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Microlending: A new approach to foreign lending

The developing world has a long list of burdens. There is poverty, poor health care, lack of schools, very little money, and often corrupt governments. Building an economy and developing business in this environment often seems impossible.
There are aid programs, and they do a lot of good, but often, in terms of helping individuals move out of poverty, they aren’t that effective. Larger programs help build needed infrastructure. But in terms of providing that much-needed individual leg up, and fostering the growth of a strong economic base, they haven’t been able to provide the kind of help

Microlending, a free enterprise approach to foreign aid, has the potential to change not only the lives of individuals, but also, through their success, the economic base of their communities and even their countries.
that’s needed.

That’s where microfinance comes in.

The amount of money needed to launch a small enterprise in a developing nation, by American standards, is surprisingly small. It can be as little as $200 for a rototiller, $50 a for fishing net, or an equally small amount to open a stand in town or city market place.

Not surprisingly finding a bank that will make a loan this small to a person with no credit history and with no assets is almost impossible. No one wants to lend to the poorest of the poor. Unfortunately, the result is that a lot of prospective entrepreneurs, generating the kind of business activity that can grow a developing nation’s economy, just languish. Microfinance has the potential to change that.

There is a lot of debate about whether this can ever be a profitable lending enterprise or not, but that part of the debate, in a way, misses the point.

Its real value may be in providing a form of foreign aid that directly and materially improves the economic wellbeing of individuals. There are a host of examples of how well it works. In Rwanda, a small church-based microlending institution, based in Britain, provides micro loans to farmers to buy livestock for breeding. The repayment terms are similar to those of a regular bank, but there are no collateral requirements, and the interest rate is reasonable. The group works through local churches and villages and administers the program directly.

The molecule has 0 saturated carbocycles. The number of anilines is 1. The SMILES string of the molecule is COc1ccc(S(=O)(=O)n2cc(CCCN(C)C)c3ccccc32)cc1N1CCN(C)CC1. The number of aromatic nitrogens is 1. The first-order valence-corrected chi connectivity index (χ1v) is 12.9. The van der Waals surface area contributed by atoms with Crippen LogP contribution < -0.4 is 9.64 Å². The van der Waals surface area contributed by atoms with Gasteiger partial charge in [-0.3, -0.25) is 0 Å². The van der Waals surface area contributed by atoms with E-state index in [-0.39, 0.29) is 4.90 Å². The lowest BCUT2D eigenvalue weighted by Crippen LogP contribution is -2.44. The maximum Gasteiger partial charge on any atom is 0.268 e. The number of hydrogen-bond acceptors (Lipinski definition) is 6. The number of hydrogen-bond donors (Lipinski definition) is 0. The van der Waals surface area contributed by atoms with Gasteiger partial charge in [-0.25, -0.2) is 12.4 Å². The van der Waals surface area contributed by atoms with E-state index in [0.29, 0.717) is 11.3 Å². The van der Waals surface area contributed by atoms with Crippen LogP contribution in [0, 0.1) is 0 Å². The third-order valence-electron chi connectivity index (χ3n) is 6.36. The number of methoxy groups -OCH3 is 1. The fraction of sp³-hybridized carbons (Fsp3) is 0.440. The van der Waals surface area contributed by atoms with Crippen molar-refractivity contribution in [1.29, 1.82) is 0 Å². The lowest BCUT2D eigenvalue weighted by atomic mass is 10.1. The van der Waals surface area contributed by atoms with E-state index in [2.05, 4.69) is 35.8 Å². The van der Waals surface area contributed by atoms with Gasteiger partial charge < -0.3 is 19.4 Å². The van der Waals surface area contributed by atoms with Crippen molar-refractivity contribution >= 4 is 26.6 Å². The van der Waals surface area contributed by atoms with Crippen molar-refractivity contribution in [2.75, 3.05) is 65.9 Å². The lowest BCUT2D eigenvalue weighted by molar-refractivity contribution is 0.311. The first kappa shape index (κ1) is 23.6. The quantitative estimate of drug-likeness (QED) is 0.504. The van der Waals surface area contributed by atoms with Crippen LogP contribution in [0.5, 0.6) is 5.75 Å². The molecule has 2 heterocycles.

Another example is in Bangladesh, one of the world’s poorest nations, where small loans have helped thousands. An example was a loan for $65 that helped a widow purchase a sewing machine. She made enough money to buy another machine and now has two employees. Not all of these loans are successful, but the track record, in terms of business success and repayment is impressive.

Microlending has a lot of supporters.

There are all sorts of lenders, from church groups to the International Monetary Fund, but not all have been successful. In India, one large scale microlending program was so badly managed, with thousands of bad loans, that it all but collapsed. However, microlending accompanied by some sort of business counseling to include some understanding of the borrower and a business plan, is a good formula for success.

Most foreign aid is conceived and managed on a large scale. Microlending, by contrast, is aimed at individuals and is carried on a small scale administered on a local level.

It’s by no means a complete solution. The larger problems remain. But this is a free enterprise approach to foreign aid that has the potential to change not only the lives of individuals, but also, through their success, the economic base of their communities and even their countries.

You may contact David Kerr at This email address is being protected from spambots. You need JavaScript enabled to view it.

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